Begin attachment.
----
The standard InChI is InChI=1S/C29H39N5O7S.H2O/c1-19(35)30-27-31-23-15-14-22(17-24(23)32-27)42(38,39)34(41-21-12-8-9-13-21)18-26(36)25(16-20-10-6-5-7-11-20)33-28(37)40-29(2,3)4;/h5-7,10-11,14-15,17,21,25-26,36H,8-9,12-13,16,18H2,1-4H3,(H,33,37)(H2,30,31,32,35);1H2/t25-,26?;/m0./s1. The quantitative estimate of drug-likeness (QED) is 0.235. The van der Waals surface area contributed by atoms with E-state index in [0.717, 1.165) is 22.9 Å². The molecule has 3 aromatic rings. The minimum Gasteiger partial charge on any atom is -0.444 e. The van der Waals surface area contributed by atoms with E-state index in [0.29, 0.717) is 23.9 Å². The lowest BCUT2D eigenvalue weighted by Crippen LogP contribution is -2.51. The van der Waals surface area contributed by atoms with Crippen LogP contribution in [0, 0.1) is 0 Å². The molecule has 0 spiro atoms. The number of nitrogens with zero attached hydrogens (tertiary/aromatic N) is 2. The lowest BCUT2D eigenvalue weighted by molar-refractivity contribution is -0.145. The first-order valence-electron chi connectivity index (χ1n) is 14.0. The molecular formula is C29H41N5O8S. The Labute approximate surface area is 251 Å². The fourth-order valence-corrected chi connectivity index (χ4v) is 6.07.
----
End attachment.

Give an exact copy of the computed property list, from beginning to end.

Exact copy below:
The standard InChI is InChI=1S/C29H39N5O7S.H2O/c1-19(35)30-27-31-23-15-14-22(17-24(23)32-27)42(38,39)34(41-21-12-8-9-13-21)18-26(36)25(16-20-10-6-5-7-11-20)33-28(37)40-29(2,3)4;/h5-7,10-11,14-15,17,21,25-26,36H,8-9,12-13,16,18H2,1-4H3,(H,33,37)(H2,30,31,32,35);1H2/t25-,26?;/m0./s1. The quantitative estimate of drug-likeness (QED) is 0.235. The van der Waals surface area contributed by atoms with E-state index in [0.717, 1.165) is 22.9 Å². The molecule has 3 aromatic rings. The minimum Gasteiger partial charge on any atom is -0.444 e. The van der Waals surface area contributed by atoms with E-state index in [0.29, 0.717) is 23.9 Å². The lowest BCUT2D eigenvalue weighted by Crippen LogP contribution is -2.51. The van der Waals surface area contributed by atoms with Crippen LogP contribution in [0, 0.1) is 0 Å². The molecule has 0 spiro atoms. The number of nitrogens with zero attached hydrogens (tertiary/aromatic N) is 2. The lowest BCUT2D eigenvalue weighted by molar-refractivity contribution is -0.145. The first-order valence-electron chi connectivity index (χ1n) is 14.0. The molecular formula is C29H41N5O8S. The Labute approximate surface area is 251 Å². The fourth-order valence-corrected chi connectivity index (χ4v) is 6.07.